I love passages from this section of Isaiah, but this is the first time I’ve sat down and read all the way through in one setting to get the full context. Usually, I spread reading this many chapters out over several days, or jump around within them when studying a topic. Though that’s my usual study plan, I feel like I’ve been building up to this more in-depth study for a while now. Back in January, I read Isaiah 40-45 when talking about how God uses the word “name” in Isaiah 43. Just last month, we were in Isaiah 63 to talk about the Lord as a warrior. I also quoted verses from the last half of Isaiah in “What Does ‘I Lift Up My Soul’ Mean?” and “Cultivating Lives of Peace and Joy.”

My most recent study of Isaiah began earlier this month when I started a daily scripture writing program about trust (similar to the ones I have posted at this link). One of the verses on that list was Isaiah 50:10, and for some reason it didn’t seem familiar even though I’m pretty sure I’d read this very passage recently. As I flipped back looking for a good starting point to read for context, I realized I had to go back all the way to Chapter 40 to find the beginning and I’d need to go all the way to 66 to find the end. Now seemed a good time to take a closer look at that whole section.

Image of a woman writing in a notebook, with text from Isaiah 50:10, WEB version: "Who among you fears Yahweh and obeys the voice of his servant? He who walks in darkness and has no light, let him trust in Yahweh’s name, and rely on his God."
Image by Corey David Robinson from Lightstock

Key Themes For Study

In addition to providing context for the verse in Isiah 50 that caught my eye last week, reading this whole section of Isaiah also gives us context for the famous Servant Song prophecies about the Messiah. These prophecies pointing to Jesus Christ are found in Isaiah 42:1–9; 49:1–13; 50:4-11; 52:13– 53:12. As I read the final 27 chapters of the book, though, I realized the Servant Songs aren’t the only Messianic prophecies here. Also, God’s words in this section of scripture aren’t just for people who were looking forward to Jesus’s first coming. They’re also for us awaiting His second coming.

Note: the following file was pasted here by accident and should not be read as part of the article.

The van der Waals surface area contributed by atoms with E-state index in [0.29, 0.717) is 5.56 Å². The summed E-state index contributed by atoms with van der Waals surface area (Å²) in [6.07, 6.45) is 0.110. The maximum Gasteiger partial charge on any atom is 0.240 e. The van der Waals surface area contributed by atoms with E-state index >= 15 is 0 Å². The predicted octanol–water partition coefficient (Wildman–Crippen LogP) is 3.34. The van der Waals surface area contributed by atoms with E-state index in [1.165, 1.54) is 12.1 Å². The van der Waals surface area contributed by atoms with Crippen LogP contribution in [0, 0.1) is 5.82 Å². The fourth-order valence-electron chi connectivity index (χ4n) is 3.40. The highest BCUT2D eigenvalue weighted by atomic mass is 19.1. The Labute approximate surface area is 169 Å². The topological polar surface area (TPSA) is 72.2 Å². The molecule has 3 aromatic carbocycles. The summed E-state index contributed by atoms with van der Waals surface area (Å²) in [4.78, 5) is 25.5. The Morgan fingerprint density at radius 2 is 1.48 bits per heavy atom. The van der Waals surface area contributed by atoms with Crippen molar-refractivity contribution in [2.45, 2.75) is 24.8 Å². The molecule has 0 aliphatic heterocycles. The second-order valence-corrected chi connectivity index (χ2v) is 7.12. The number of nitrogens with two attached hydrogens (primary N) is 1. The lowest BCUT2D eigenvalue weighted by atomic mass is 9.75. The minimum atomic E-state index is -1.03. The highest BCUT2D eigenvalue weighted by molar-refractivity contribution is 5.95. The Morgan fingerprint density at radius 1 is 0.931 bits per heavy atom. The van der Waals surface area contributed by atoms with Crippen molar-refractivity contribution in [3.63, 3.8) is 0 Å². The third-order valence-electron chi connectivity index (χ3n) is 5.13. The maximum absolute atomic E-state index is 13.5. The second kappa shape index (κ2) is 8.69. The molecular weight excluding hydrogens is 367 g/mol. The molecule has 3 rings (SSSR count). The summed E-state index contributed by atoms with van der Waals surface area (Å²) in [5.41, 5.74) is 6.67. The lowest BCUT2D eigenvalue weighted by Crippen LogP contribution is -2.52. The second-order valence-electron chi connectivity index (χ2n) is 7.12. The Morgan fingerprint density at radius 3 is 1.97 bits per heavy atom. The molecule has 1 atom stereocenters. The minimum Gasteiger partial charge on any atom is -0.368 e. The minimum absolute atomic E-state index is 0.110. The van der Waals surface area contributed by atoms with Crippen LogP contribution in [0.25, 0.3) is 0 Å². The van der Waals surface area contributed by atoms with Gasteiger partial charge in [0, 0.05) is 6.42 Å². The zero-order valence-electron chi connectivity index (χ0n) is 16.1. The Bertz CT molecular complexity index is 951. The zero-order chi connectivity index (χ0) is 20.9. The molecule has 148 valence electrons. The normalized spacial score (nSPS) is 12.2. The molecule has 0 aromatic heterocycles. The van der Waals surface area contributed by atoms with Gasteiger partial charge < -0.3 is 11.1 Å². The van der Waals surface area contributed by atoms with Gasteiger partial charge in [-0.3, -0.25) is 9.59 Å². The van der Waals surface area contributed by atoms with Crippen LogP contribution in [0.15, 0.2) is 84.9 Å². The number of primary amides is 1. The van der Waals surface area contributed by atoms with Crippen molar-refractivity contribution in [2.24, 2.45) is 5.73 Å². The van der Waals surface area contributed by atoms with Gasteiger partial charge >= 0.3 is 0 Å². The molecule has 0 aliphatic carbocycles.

Following a conversation Isaiah has with King Hezekiah in chapter 39, the Book of Isaiah shifts from a blend of history and prophecy to a poetic, passionate message from God. Chapter 40 begins with God’s call, “Comfort, comfort my people.” Here, we learn about the voice of one who will cry out, “Prepare the way of Yahweh in the wilderness! Make a level highway in the desert for our God” (Is. 40:1-3, WEB). If you’ve got a good memory, you might recognize this phrase from the New Testament as well; every gospel identifies John the Baptist as the voice making the way ready for Jesus’s coming as Messiah (Matt. 3:1-3; Mark 1:1-4; Luke 3:1-4; John 1:19-23). The Messianic themes in these chapters start well before the more famous Servant Songs.

There’s a lot going on in these chapters, as you might suppose when we’re looking at such a large chunk of scripture. Even just a short summary of key themes is quite a long list. This isn’t even every topic covered in this section of scripture; just the ones that stood out to me most:

  • God is motivated by justice
  • God as a husband
  • God as a warrior
  • God as a potter, with us as His clay
  • God’s defense of His reputation and His power to achieve all He’s promised
  • God is incomparable and sovereign; idol worship is foolish
  • Redemption, deliverance, salvation, restoration
  • Calling a Servant to redeem God’s servants
  • Covenant faithfulness; God never abandons His people
  • Sins push God away from us and we need to own-up to that
  • Prosperity for the righteous; no prosperity for the wicked
  • The importance of obedience and Sabbath keeping
  • Joy in relationship with God
  • Reminders to “fear not!”
  • God is doing/making something new

Reflections

Image of a woman studying the Bible, with the blog's title text and the words "Isaiah 40 to 66 is an extended dialog where God reveals plans and desires that are just as relevant for us today as they 
were for the original audience."
Image by MarrCreative from Lightstock

We don’t have time to cover all these themes in today’s post, and I haven’t had time to dig-deep into any of them yet. I plan to keep coming back to this list quite a bit over the next few weeks; I won’t need to worry about finding new blog post ideas for a while! For the rest of today’s post, I’m just going to share some of my reflections and take-aways from reading this whole section of scripture. In future posts, we’ll dive deeper into some of the specific topics.

As I read these chapters, I was struck by how much emotion God shows. He’s passionately engaged with His people. He talks about His anger with them when they turned away from Him; abandoning their relationship with the Sovereign Lord to bow down to a block of carved wood. He fights to rescue them as a fervent warrior and calls for them to return to Him as a husband who desires His wife. He even says at the end that He finds joy and happiness in His people.